Hana Health, which is the only health care facility in rural Hana, Maui, has already seen patient visits drop by 80%. But the center isn’t easily able to assist its patients on an online portal.

Kaiser Permanente’s telemedicine phone app also screens patients for coronavirus symptoms.

Courtesy Laura Lott

“In affluent communities there’s much greater access to the technology than we have in rural areas,” said Cheryl Vasconcellos, CEO of Hana Health and Hawaii Primary Care Association board chair. “All of the federally qualified health centers are working in low-income and vulnerable communities where the technology may just not be available.”

“Culturally it’s not as an accepted practice,” she added. “It’s an educational curve that’s not going to happen overnight. Same goes for our kupuna.”

On Oahu, about 40% of Waimanalo Health Center patients aren’t showing up anymore, either. Mary Oneha, CEO, says the center will try to stay open as long as it can. But it already has had to cut hours for dentistry workers.

Waimanalo Health Center is now rolling out telemedicine services for the first time.

There’s definitely a learning curve. One Waimanalo doctor spent nearly two hours helping a patient set up the telemedicine application, she said. And Oneha worries that patients who don’t own computers or smartphones could be missed. In those cases, doctors follow up by phone.

“The disparities between the haves and have nots are becoming very apparent during this pandemic,” Vasconcellos said. “Ideally yes, telehealth is a solution but is it a practical solution for every community? Absolutely not.”

There has been some federal relief.

Usually, online health appointments must meet certain federal privacy standards. The federal Office for Civil Rights at the Department of Health and Human Services recognized that not all clinics would be able to meet them during the national emergency, so its officials said they would not penalize noncompliance as a “good faith provision of telemedicine during the COVID-19 nationwide public health emergency.”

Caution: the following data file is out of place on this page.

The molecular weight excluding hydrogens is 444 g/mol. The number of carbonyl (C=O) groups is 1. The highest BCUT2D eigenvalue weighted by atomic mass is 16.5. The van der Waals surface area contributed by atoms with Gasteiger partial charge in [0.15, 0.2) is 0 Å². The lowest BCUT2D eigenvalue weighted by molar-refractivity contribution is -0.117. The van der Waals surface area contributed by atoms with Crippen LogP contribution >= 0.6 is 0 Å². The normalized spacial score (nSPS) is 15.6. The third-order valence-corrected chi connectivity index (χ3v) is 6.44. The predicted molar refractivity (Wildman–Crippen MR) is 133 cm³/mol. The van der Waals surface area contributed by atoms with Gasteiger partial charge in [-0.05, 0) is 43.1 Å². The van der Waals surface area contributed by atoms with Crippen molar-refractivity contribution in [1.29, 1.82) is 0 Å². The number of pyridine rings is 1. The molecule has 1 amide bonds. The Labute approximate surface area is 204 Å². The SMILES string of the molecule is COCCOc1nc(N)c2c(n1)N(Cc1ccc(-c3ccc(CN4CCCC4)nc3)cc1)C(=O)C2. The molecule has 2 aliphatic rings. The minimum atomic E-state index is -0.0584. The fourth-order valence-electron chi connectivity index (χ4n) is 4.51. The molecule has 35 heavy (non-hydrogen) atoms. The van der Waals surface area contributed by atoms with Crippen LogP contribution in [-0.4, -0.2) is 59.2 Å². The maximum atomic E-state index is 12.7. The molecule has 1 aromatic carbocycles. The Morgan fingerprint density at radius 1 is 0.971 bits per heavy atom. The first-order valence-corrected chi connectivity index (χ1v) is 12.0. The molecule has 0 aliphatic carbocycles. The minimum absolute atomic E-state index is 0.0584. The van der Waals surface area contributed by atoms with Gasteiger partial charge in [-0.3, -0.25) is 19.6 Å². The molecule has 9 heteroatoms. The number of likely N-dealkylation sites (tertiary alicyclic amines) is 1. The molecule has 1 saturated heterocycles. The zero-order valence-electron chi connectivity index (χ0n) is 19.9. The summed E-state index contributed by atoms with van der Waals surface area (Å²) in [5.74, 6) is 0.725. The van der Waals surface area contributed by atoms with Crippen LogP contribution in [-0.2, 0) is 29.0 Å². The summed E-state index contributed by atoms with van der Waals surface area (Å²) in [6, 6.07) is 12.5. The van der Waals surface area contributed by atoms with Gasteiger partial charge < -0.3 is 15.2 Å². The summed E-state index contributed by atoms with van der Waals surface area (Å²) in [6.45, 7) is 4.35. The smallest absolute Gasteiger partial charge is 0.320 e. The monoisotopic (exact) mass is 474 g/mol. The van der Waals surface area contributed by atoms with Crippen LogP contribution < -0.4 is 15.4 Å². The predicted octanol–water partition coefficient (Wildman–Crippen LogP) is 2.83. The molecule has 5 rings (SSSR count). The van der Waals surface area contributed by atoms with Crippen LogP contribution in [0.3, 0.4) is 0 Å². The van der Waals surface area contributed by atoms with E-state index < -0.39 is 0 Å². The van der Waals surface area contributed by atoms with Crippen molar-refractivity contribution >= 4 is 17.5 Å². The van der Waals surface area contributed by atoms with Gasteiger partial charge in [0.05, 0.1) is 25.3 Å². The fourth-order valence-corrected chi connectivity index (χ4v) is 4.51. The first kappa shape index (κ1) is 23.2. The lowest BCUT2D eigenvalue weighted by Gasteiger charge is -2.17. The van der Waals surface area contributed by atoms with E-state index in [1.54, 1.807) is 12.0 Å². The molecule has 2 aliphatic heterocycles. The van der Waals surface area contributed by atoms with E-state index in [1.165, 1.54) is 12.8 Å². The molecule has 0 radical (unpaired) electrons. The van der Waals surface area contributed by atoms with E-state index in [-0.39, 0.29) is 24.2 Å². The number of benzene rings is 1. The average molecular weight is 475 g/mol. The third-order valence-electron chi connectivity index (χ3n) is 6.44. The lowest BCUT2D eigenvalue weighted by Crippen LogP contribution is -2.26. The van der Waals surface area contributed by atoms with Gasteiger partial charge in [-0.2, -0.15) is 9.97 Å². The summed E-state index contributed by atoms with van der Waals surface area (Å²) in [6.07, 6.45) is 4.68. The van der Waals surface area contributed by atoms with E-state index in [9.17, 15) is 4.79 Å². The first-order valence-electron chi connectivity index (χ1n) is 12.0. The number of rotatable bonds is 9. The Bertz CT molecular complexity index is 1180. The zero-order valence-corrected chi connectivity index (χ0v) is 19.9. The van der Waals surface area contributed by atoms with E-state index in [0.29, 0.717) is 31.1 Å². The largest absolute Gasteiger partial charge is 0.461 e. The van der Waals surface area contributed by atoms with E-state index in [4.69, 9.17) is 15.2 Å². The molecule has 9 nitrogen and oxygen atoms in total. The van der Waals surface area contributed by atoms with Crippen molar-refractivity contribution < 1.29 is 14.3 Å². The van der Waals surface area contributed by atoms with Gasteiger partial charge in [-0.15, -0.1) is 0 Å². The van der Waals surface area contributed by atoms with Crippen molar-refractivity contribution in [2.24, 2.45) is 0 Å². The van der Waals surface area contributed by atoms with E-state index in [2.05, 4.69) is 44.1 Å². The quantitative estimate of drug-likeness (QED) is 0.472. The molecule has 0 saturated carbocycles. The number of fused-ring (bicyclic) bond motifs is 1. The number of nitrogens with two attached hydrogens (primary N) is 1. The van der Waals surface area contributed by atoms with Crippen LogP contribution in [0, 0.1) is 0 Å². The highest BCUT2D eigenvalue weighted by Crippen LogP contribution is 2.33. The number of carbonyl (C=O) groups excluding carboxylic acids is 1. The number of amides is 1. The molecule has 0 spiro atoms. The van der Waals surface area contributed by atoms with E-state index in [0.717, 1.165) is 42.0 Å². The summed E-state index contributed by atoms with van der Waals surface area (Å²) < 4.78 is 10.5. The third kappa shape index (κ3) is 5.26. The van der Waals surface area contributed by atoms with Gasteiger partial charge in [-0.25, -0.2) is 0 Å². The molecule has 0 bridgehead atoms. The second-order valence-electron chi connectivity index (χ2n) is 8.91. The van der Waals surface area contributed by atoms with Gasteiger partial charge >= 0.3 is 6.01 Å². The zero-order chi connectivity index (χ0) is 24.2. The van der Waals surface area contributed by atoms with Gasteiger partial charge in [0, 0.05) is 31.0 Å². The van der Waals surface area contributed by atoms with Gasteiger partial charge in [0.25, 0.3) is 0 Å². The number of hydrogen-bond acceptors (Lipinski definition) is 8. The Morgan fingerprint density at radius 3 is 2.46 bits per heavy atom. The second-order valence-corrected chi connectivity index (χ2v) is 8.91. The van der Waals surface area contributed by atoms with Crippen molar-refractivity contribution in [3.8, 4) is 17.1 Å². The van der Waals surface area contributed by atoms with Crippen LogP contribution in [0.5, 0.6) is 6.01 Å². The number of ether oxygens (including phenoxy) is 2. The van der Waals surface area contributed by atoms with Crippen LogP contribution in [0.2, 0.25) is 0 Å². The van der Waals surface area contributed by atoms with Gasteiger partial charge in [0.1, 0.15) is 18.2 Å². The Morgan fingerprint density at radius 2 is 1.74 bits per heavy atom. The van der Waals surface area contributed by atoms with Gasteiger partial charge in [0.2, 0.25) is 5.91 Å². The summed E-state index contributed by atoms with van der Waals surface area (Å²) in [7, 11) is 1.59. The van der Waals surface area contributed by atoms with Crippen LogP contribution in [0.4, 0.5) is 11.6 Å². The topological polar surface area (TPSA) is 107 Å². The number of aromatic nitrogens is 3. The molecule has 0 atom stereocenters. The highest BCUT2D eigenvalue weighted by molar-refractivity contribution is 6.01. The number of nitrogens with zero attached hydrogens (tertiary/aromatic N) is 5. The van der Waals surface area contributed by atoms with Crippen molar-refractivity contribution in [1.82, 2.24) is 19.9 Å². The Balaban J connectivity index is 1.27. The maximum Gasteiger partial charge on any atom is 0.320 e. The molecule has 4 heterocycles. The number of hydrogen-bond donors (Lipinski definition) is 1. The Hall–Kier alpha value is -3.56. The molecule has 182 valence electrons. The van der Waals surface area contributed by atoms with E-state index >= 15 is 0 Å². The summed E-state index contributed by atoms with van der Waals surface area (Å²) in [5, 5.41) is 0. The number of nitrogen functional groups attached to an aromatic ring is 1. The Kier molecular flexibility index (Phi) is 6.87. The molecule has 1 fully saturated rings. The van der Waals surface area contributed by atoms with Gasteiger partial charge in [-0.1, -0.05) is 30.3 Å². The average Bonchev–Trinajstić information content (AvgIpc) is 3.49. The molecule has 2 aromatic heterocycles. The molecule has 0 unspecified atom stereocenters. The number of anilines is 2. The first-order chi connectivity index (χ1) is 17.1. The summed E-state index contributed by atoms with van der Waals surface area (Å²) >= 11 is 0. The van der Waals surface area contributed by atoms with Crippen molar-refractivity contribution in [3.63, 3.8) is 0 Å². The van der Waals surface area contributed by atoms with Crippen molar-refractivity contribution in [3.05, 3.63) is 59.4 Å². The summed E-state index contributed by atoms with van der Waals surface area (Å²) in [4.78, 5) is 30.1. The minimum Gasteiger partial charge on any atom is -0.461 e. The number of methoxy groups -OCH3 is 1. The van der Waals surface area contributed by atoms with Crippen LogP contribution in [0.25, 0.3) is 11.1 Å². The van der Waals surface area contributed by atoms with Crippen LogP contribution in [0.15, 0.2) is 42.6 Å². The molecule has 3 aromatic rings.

‘Our Bottom Line’

Even though federally qualified health centers may not treat COVID-19 patients, the pandemic is already hitting their bottom line.

Vasconcellos said she expects federal medicaid reimbursements will nearly disappear, and the health center’s total revenue could fall as much as 35% as a result.

Hawaii will receive at least $4 billion in federal coronavirus relief funding, $11 million of which will be dedicated to community health centers, Sen. Brian Schatz announced Monday.

That’s a good start, Vasconcellos said, but it’s hard to predict if that’s enough to help community health centers survive the pandemic.

Without financial relief, Vasconcellos, Oneha and Taaffe said they fear they will have to cut more services, close certain clinics or furlough staff.

If it comes to that, Oneha said Waimanalo Health Center would look at further staffing and service reductions before closing entirely.

“That would only come if we completely run out of supplies or if we don’t have staffing for whatever reason,” she said. “I hope we don’t get to that point but we are having to scrutinize the number of visits that we are generating and where we are with our bottom line.”

Civil Beat reporter Brittany Lyte contributed to this report.